Note: This opinion column was published on June 27th, 2012 together with JEF-Strasbourg, ahead of the European summit of June 28th and 29th, 2012.
We, European citizens, involved in the association “Young European Federalists” in Strasbourg and animating the blog “Au Café de l’Europe”, militating in favour of a deeper European integration, wish to address our expectations and hopes to you, as the European Council of June 28th and 29th, once more deemed as crucial, is nearing.
Aware of the difficulties currently faced by several countries and of the sacrifices required from their people, worried about the rise of the populisms and the political extremes, we express the wish that you will at last adopt courageous and ambitious measures to tackle the debt crisis faced by the EU.
Responsibility and solidarity go hand in hand
The reality shall not be concealed: if countries in trouble are right to expect solidarity on the European scale, it is normal that it goes with new rules for “common life”, at least within the Euro area.
The elected representatives of each State must be aware that national decisions can have an impact on the wholeUnion, and must act consequently. Indeed, European-wide solidarity is not intended to make off the recklessness of some political choices or the rejection of much needed structural reforms.
Furthermore, the European Treaties prohibit in theory financial solidarity among Member States. Therefore, without giving way to panic and urgency, it is highly advisable to start now the necessary process of reforming these Treaties.
A European response to the crisis
The State’s individual responsibility must be guaranteed by inspection at the European level. So, we support a deeper supervision of national budgets by the European Commission and other concerned institutions. What is more, we advocate a real coordination of national budgetary policies, in order to create a counterpart to the Economic and Monetary Union that unified the monetary policy and entrusted it to the ECB. Besides, in case of continuous violation of European rules, we approve that the budgetary policy of a Member State should be put under European supervision, in order to avoid that a situation like Greece’s one happens again.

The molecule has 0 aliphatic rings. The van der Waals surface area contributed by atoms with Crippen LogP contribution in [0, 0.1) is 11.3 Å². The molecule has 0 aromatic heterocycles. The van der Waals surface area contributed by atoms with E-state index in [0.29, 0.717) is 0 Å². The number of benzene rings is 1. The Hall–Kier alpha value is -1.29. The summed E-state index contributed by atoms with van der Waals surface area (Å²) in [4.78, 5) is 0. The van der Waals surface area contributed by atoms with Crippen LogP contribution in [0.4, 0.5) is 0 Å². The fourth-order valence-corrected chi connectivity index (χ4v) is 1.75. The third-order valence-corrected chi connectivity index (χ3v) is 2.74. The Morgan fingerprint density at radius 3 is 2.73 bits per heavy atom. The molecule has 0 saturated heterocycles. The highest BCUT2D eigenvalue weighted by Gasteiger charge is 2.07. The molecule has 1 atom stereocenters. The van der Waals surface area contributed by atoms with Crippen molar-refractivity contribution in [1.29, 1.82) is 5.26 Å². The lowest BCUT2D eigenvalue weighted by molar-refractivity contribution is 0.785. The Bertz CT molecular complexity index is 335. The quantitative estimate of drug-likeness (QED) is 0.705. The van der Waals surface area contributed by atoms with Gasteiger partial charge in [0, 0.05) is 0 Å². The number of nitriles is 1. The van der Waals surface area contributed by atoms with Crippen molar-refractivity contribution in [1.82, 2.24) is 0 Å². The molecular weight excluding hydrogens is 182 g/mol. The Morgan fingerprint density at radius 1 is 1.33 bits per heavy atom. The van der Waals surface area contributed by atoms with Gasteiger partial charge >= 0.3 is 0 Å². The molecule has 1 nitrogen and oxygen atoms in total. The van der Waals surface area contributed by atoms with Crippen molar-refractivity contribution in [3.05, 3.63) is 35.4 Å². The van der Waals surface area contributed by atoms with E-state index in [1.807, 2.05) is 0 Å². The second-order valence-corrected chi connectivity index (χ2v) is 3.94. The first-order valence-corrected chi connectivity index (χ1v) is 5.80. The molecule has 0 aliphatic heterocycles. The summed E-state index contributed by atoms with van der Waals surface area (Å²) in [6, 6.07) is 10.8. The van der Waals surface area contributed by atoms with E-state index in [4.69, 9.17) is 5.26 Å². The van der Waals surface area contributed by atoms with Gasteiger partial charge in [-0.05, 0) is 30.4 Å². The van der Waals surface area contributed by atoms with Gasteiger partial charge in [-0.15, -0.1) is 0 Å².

We even suggest to go further and to establish a common budgetary policy relying on a substantial European budget (currently, it represents only 1% of the European GDP!) that could be used to finance measures favouring growth, while the Member States would work towards more balanced public finances. This European budget could be partially funded by Eurobonds.
We agree with the progressive introduction of Eurobonds, Eurobills and Project bonds, in parallel with the deepening of the European integration, as mentioned above.
While being aware that growth should not rely only on new debt that would be a burden for future generations, we call to test Eurobonds on the short term (e.g. one year, as Sylvie Goulard, MEP, suggested it) at the benefit of troubled countries that respect the targets recommended by the EU and implements much needed structural reforms, e.g. Mario Monti’sItaly.
Strengthen the European institutions to ensure democratic legitimacy
This progress towards a federal Europe cannot happen without democratic legitimacy. This is why we condemn any intergovernmental attempt to get around the European institutions, first of all the European Parliament, directly elected by nearly 500 million citizens.
Ladies and Gentlemen members of the European Council, we suggest aEuropethat serves its citizens, that acts in aid of them. Don’t miss this opportunity to build a stronger, more united and more democratic Europe turned towards the future!